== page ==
@jadarnel I agree, but they killed "general reference", so we're not really left with any other choice. –  Pëkka Dec 19 '13 at 22:25
    
@Pëkka: George Stocker said it better than I could, but in any case the "minimal understanding" close reason is unsuitable for icanhazgooglez questions. "Minimal understanding" is meant to address icanhazcodez questions. –  Robert Harvey Dec 19 '13 at 22:27
    
@TheGrinch seeing as it was SE's conscious decision to withhold the correct close reason from us, I can't say I'm feeling too guilty for using a slightly incorrect one. –  Pëkka Dec 19 '13 at 22:28
    
@Pëkka: Or you can, y'know, abide by the spirit of the close reason wording and accept that these are perfectly valid questions to ask. :) –  Robert Harvey Dec 19 '13 at 22:29

Take it on a case by case basis. Not all documentation is equally good; in some cases, someone may have read the relevant documentation and still be confused. Ideally, the OP should explain what they've read and/or tried so that you have some context for your answer, but even if that's missing you shouldn't assume that a mere link to the docs will enlighten the OP.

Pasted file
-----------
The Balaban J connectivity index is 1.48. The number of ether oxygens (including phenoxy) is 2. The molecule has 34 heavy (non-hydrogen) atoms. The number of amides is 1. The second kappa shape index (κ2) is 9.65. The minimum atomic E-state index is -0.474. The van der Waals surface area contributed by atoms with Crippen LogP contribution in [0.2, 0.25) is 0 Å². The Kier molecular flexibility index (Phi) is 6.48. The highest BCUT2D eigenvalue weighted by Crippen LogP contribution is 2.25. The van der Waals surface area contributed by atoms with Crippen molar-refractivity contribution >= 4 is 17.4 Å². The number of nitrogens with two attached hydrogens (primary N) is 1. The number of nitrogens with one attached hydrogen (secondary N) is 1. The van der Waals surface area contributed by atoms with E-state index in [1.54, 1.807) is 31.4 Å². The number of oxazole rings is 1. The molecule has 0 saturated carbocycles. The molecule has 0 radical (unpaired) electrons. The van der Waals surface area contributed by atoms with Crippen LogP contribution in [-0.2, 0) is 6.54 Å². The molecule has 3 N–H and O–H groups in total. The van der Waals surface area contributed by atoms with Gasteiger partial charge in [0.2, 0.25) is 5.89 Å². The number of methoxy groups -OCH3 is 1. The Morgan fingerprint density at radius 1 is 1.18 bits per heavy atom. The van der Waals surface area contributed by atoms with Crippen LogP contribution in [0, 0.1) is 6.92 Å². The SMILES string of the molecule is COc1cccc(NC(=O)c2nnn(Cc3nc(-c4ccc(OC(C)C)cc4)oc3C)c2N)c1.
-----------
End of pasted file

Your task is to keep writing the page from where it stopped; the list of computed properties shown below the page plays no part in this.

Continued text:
If you can muster a brief but clear explanation along with a link to the docs you'll have provided a helpful answer which may help others in the future.

Link-only answers are discouraged here because a) the link will break at some point and b) readers have no way to tell what they'll find at a linked page, if the link still works. But short, clear answers with a link to more information are fine.

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It kind of differs from question to question. If there's a limited amount of effort and/or research, flag it or downvote it.

If I find useful information in the documentation I usually take out the parts that answer the question and add it to my answer and also include the link to the documentation in case they're interested in learning more.

Another reason to include references from the documentation in the answer itself is Link Rot. I've seen a lot of posts (both questions and answers) where the link is no longer working which leaves the post useless down the road.